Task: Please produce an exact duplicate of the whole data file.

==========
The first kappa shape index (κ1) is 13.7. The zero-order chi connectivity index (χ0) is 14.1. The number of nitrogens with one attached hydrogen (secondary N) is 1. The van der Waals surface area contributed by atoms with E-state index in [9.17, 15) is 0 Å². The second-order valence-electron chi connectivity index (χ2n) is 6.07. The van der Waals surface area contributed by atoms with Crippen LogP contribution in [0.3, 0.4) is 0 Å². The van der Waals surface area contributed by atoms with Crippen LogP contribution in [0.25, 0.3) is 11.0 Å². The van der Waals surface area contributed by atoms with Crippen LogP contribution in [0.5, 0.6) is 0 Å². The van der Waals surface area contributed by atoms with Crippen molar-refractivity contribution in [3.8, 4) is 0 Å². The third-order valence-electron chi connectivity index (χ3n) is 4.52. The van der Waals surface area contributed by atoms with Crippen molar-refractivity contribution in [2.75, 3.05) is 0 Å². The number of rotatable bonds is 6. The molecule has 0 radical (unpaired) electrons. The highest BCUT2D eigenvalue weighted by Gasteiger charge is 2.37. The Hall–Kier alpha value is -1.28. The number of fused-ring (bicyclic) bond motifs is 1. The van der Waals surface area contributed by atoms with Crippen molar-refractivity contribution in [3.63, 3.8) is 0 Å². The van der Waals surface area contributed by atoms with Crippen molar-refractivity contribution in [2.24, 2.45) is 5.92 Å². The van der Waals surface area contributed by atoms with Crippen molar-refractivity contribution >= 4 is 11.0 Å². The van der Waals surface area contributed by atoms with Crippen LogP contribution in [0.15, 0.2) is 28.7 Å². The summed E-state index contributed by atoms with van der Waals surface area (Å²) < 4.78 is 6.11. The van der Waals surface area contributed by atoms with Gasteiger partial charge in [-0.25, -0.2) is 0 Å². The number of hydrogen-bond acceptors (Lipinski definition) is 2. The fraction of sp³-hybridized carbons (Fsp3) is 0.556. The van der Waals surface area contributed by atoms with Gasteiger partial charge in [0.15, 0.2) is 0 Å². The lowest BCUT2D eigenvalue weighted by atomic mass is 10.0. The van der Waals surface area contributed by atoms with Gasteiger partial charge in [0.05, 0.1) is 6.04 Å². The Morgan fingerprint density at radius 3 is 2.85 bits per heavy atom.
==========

The first kappa shape index (κ1) is 13.7. The zero-order chi connectivity index (χ0) is 14.1. The number of nitrogens with one attached hydrogen (secondary N) is 1. The van der Waals surface area contributed by atoms with E-state index in [9.17, 15) is 0 Å². The second-order valence-electron chi connectivity index (χ2n) is 6.07. The van der Waals surface area contributed by atoms with Crippen LogP contribution in [0.3, 0.4) is 0 Å². The van der Waals surface area contributed by atoms with Crippen LogP contribution in [0.25, 0.3) is 11.0 Å². The van der Waals surface area contributed by atoms with Crippen LogP contribution in [0.5, 0.6) is 0 Å². The van der Waals surface area contributed by atoms with Crippen molar-refractivity contribution in [3.8, 4) is 0 Å². The third-order valence-electron chi connectivity index (χ3n) is 4.52. The van der Waals surface area contributed by atoms with Crippen molar-refractivity contribution in [2.75, 3.05) is 0 Å². The number of rotatable bonds is 6. The molecule has 0 radical (unpaired) electrons. The highest BCUT2D eigenvalue weighted by Gasteiger charge is 2.37. The Hall–Kier alpha value is -1.28. The number of fused-ring (bicyclic) bond motifs is 1. The van der Waals surface area contributed by atoms with Crippen molar-refractivity contribution in [3.63, 3.8) is 0 Å². The van der Waals surface area contributed by atoms with Crippen molar-refractivity contribution in [2.24, 2.45) is 5.92 Å². The van der Waals surface area contributed by atoms with Crippen molar-refractivity contribution >= 4 is 11.0 Å². The van der Waals surface area contributed by atoms with Crippen LogP contribution in [0.15, 0.2) is 28.7 Å². The summed E-state index contributed by atoms with van der Waals surface area (Å²) < 4.78 is 6.11. The van der Waals surface area contributed by atoms with Gasteiger partial charge in [-0.25, -0.2) is 0 Å². The number of hydrogen-bond acceptors (Lipinski definition) is 2. The fraction of sp³-hybridized carbons (Fsp3) is 0.556. The van der Waals surface area contributed by atoms with Gasteiger partial charge in [0.15, 0.2) is 0 Å². The lowest BCUT2D eigenvalue weighted by atomic mass is 10.0. The van der Waals surface area contributed by atoms with Gasteiger partial charge in [0.05, 0.1) is 6.04 Å². The Morgan fingerprint density at radius 3 is 2.85 bits per heavy atom.